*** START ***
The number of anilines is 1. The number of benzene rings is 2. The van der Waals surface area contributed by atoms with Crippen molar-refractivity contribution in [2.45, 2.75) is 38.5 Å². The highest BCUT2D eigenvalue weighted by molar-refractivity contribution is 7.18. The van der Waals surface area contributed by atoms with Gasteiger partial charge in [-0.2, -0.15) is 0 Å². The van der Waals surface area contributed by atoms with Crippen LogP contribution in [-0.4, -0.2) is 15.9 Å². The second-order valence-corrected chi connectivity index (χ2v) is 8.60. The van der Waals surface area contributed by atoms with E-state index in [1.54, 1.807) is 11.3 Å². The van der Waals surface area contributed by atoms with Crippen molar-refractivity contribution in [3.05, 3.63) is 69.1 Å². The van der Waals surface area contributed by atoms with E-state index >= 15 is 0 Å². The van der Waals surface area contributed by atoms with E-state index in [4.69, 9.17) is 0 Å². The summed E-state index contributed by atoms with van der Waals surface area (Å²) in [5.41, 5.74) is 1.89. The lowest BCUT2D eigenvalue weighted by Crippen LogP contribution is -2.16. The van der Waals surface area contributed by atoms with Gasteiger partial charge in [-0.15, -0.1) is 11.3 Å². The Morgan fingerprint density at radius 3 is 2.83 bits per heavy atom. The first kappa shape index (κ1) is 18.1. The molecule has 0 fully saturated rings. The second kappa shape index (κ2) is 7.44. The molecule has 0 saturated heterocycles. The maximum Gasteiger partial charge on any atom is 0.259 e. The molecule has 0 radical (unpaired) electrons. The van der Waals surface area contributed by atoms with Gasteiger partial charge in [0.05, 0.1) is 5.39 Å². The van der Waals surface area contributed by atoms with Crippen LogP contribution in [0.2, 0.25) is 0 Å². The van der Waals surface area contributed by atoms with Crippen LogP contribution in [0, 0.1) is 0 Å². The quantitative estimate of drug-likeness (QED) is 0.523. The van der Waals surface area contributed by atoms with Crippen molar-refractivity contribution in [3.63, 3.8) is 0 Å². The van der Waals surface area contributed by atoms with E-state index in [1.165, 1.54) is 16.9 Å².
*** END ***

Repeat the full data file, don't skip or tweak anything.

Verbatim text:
The number of anilines is 1. The number of benzene rings is 2. The van der Waals surface area contributed by atoms with Crippen molar-refractivity contribution in [2.45, 2.75) is 38.5 Å². The highest BCUT2D eigenvalue weighted by molar-refractivity contribution is 7.18. The van der Waals surface area contributed by atoms with Gasteiger partial charge in [-0.2, -0.15) is 0 Å². The van der Waals surface area contributed by atoms with Crippen LogP contribution in [-0.4, -0.2) is 15.9 Å². The second-order valence-corrected chi connectivity index (χ2v) is 8.60. The van der Waals surface area contributed by atoms with E-state index in [1.54, 1.807) is 11.3 Å². The van der Waals surface area contributed by atoms with Crippen molar-refractivity contribution in [3.05, 3.63) is 69.1 Å². The van der Waals surface area contributed by atoms with E-state index >= 15 is 0 Å². The van der Waals surface area contributed by atoms with E-state index in [4.69, 9.17) is 0 Å². The summed E-state index contributed by atoms with van der Waals surface area (Å²) in [5.41, 5.74) is 1.89. The lowest BCUT2D eigenvalue weighted by Crippen LogP contribution is -2.16. The van der Waals surface area contributed by atoms with Gasteiger partial charge in [-0.15, -0.1) is 11.3 Å². The Morgan fingerprint density at radius 3 is 2.83 bits per heavy atom. The first kappa shape index (κ1) is 18.1. The molecule has 0 fully saturated rings. The second kappa shape index (κ2) is 7.44. The molecule has 0 saturated heterocycles. The maximum Gasteiger partial charge on any atom is 0.259 e. The molecule has 0 radical (unpaired) electrons. The van der Waals surface area contributed by atoms with Gasteiger partial charge in [0.05, 0.1) is 5.39 Å². The van der Waals surface area contributed by atoms with Crippen LogP contribution in [0.2, 0.25) is 0 Å². The van der Waals surface area contributed by atoms with Crippen LogP contribution in [0, 0.1) is 0 Å². The quantitative estimate of drug-likeness (QED) is 0.523. The van der Waals surface area contributed by atoms with Crippen molar-refractivity contribution in [3.63, 3.8) is 0 Å². The van der Waals surface area contributed by atoms with E-state index in [1.165, 1.54) is 16.9 Å².